A medical emergency Nov. 24 kept Republican gubernatorial candidate Ray McBerry from attending a Fayette-Coweta 912 Project event in Peachtree City. But it was his campaign director and stay-at-home mom, Cobb County resident Jenny Hodges, who lit a fuse with the 125 attending and culminated in a spontaneous standing ovation.
Taking the stage in place of her candidate, Hodges gave the initial appearance of being quiet, unassuming and studious. Her husband and their small children sat a few booths away as she began to speak to the packed house at J Christoper’s Restaurant.
Though she only became involved in things political in 2007, Hodges’ opening remarks quickly transformed her unassuming demeanor into a feisty and articulate proponent of McBerry’s stand on issues such as states’ rights, abortion, gun control, immigration, individual privacy and state sovereignty.
“We are at war for the future of our children. And we get rebuked by the establishment Republicans for calling politicians on the carpet,” Hodges said. “Our focus is on life and liberty. To (have that focus) you need to be empowered and equipped. That’s what we’re here to do.”
With those remarks Hodges jumped off into much deeper political waters.
“The Constitution presupposes that our rights are from God. The states came together and made a compact limiting the scope of government,” she said, insisting that the individual states have the prerogative to determine significant aspects of their own destiny and questioning what amounted to the interventionist tactics of the federal government. “How dare they enslave us? The solution to the problems with the federal government and federal tyranny is states’ rights and state sovereignty.”
Hitting on numerous points in her brief presentation, Hodges included McBerry’s stand on the Second Amendment.
“We ‘are’ homeland security and we need an armed populace,” she said to a roar from the audience.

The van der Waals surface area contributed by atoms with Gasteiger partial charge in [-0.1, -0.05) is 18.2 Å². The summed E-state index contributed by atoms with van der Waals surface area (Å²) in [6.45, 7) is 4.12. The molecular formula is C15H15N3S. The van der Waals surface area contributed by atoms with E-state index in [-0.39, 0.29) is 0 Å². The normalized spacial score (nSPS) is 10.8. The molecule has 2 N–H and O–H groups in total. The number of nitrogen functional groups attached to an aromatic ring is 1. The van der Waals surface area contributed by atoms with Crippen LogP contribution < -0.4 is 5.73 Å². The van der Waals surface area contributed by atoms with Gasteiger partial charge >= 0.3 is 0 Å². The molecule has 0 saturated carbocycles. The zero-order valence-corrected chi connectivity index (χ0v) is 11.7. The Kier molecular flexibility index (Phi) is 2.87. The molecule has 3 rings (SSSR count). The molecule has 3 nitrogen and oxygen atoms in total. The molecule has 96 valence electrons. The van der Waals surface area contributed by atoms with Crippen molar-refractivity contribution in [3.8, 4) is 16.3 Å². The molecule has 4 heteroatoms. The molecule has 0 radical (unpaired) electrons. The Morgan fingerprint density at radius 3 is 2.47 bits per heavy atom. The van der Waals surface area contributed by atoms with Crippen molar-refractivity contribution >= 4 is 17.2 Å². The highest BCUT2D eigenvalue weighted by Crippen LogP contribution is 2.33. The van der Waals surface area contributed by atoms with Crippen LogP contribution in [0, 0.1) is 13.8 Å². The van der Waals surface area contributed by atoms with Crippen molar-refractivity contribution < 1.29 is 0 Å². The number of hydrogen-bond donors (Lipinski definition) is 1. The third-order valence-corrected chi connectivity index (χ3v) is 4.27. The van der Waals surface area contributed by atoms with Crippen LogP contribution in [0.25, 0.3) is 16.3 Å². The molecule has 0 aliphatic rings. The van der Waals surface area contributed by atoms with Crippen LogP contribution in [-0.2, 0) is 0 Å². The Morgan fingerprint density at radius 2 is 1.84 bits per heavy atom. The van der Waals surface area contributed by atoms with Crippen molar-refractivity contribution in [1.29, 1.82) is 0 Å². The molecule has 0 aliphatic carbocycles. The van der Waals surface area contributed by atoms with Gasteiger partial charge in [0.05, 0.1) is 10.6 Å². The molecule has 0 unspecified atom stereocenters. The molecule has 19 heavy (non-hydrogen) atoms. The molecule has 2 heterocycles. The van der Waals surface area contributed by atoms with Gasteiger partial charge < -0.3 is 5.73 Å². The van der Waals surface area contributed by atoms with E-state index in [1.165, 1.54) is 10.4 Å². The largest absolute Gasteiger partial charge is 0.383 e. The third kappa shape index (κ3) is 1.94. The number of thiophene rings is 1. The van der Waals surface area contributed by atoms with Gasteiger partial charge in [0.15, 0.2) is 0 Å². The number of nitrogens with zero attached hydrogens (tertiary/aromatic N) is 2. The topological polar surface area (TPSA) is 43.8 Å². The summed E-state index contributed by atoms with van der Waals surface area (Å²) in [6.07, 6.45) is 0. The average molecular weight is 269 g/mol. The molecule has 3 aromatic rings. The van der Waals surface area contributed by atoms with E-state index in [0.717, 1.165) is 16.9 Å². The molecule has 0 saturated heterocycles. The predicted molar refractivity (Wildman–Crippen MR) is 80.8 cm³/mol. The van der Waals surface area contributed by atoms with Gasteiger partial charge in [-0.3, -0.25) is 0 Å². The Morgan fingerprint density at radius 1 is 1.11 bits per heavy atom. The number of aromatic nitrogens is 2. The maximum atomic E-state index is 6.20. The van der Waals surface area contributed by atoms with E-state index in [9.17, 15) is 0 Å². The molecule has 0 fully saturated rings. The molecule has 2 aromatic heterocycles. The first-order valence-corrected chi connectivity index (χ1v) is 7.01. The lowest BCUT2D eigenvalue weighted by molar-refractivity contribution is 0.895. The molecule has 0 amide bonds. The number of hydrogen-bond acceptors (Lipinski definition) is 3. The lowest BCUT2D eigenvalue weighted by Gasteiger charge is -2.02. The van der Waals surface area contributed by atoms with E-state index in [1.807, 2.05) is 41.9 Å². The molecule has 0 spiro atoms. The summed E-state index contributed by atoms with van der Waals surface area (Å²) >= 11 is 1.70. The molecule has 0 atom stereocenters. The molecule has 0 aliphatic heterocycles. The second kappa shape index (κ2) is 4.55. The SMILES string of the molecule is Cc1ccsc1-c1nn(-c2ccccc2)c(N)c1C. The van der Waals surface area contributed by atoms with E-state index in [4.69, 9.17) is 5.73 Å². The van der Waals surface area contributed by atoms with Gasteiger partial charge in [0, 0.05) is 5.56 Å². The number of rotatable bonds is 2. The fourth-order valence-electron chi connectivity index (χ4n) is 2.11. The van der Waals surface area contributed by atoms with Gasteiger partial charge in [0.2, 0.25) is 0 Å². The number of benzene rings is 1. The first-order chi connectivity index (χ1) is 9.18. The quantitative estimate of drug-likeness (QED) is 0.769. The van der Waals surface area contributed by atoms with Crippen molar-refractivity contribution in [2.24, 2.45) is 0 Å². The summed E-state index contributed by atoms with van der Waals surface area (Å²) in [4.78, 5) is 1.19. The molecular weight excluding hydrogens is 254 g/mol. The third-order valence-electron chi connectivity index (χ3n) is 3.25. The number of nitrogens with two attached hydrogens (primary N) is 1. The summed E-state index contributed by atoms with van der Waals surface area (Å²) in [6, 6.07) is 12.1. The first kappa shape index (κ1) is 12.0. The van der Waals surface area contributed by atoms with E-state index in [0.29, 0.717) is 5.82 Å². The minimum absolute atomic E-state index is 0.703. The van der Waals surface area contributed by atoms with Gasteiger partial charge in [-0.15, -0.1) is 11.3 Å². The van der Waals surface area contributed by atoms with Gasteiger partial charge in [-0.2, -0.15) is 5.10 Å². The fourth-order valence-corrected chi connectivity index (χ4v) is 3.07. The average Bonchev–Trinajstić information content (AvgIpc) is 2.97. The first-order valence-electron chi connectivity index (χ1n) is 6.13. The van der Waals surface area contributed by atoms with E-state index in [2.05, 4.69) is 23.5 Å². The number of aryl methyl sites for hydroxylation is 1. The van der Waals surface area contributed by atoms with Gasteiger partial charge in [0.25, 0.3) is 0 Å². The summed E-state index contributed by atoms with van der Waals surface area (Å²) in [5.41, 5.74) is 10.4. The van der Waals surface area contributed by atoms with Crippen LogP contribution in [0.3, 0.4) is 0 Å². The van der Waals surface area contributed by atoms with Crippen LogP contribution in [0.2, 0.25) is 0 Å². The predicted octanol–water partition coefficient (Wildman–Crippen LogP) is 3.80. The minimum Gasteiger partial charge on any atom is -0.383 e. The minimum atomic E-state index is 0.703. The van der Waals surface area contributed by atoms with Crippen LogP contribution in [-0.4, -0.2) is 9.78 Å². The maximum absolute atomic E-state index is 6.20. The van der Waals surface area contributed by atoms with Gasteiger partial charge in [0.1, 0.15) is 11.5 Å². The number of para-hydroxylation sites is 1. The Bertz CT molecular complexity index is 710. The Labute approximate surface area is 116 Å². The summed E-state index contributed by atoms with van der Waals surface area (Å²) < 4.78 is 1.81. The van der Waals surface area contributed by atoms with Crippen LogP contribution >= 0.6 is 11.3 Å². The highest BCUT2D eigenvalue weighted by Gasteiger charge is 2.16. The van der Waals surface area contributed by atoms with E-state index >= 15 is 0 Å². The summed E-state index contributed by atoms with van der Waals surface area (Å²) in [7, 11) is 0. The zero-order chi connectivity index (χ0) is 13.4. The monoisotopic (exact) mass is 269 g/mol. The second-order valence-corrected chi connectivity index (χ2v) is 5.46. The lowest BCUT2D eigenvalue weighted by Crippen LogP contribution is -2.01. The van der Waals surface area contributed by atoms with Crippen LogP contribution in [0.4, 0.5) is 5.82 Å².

Turning the focus to next year’s governor’s race, Hodges said voters have a window of opportunity to elect McBerry and take their freedom back, noting that even a moderate groundswell of public sentiment could reverse a decades-long slide into the erosion of freedom. Noting that some in elected office easily bend with the blowing wind of a committed populace, Hodges said a small beginning can lead to a large victory if people are willing to take a stand and have their voice heard and their vote counted.
“We are not playing. Liberty is precious,” Hodges said. “We need in a governor someone that will stand up to Washington.”
It was near the end of her comments that Hodges turned the topic to abortion. It is a topic that first got her studying Georgia law and led later to her being asked by McBerry to direct his campaign. Hodges said she is undaunted by the fact that people have left the McBerry campaign over his stand on abortion.
“Individual life and liberty begins at the moment of conception. We’re for aggressively combatting pre-natal murder,” Hodges said. “Our abortion clinics in Georgia operate on waivers and are the most liberal in the U.S. Ray will revoke those waivers the day he takes office and will criminalize pre-natal murder.”
Hodges spoke for a few more minutes. As she ended her remarks nearly all the 125 people in the restaurant rose quickly and applauded the stay-at-home mom whose passion for her beliefs could not have been more clear.